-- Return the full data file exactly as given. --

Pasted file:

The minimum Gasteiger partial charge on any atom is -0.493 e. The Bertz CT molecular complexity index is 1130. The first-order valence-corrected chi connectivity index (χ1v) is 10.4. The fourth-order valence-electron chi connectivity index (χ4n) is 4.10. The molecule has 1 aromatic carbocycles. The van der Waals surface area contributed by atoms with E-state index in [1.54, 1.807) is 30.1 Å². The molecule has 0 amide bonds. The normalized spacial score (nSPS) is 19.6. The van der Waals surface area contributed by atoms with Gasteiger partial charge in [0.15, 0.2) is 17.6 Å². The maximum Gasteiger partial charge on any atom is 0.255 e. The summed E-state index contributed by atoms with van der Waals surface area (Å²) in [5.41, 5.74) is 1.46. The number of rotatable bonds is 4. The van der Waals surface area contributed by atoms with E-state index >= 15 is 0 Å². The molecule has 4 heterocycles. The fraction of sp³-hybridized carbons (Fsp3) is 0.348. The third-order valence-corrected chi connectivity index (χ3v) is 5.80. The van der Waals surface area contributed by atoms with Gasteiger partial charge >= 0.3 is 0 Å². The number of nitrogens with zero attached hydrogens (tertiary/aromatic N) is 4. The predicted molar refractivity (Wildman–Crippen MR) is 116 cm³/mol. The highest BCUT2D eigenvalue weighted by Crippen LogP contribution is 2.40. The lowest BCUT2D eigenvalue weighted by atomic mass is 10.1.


The minimum Gasteiger partial charge on any atom is -0.493 e. The Bertz CT molecular complexity index is 1130. The first-order valence-corrected chi connectivity index (χ1v) is 10.4. The fourth-order valence-electron chi connectivity index (χ4n) is 4.10. The molecule has 1 aromatic carbocycles. The van der Waals surface area contributed by atoms with E-state index in [1.54, 1.807) is 30.1 Å². The molecule has 0 amide bonds. The normalized spacial score (nSPS) is 19.6. The van der Waals surface area contributed by atoms with Gasteiger partial charge in [0.15, 0.2) is 17.6 Å². The maximum Gasteiger partial charge on any atom is 0.255 e. The summed E-state index contributed by atoms with van der Waals surface area (Å²) in [5.41, 5.74) is 1.46. The number of rotatable bonds is 4. The van der Waals surface area contributed by atoms with E-state index >= 15 is 0 Å². The molecule has 4 heterocycles. The fraction of sp³-hybridized carbons (Fsp3) is 0.348. The third-order valence-corrected chi connectivity index (χ3v) is 5.80. The van der Waals surface area contributed by atoms with Gasteiger partial charge >= 0.3 is 0 Å². The number of nitrogens with zero attached hydrogens (tertiary/aromatic N) is 4. The predicted molar refractivity (Wildman–Crippen MR) is 116 cm³/mol. The highest BCUT2D eigenvalue weighted by Crippen LogP contribution is 2.40. The lowest BCUT2D eigenvalue weighted by atomic mass is 10.1.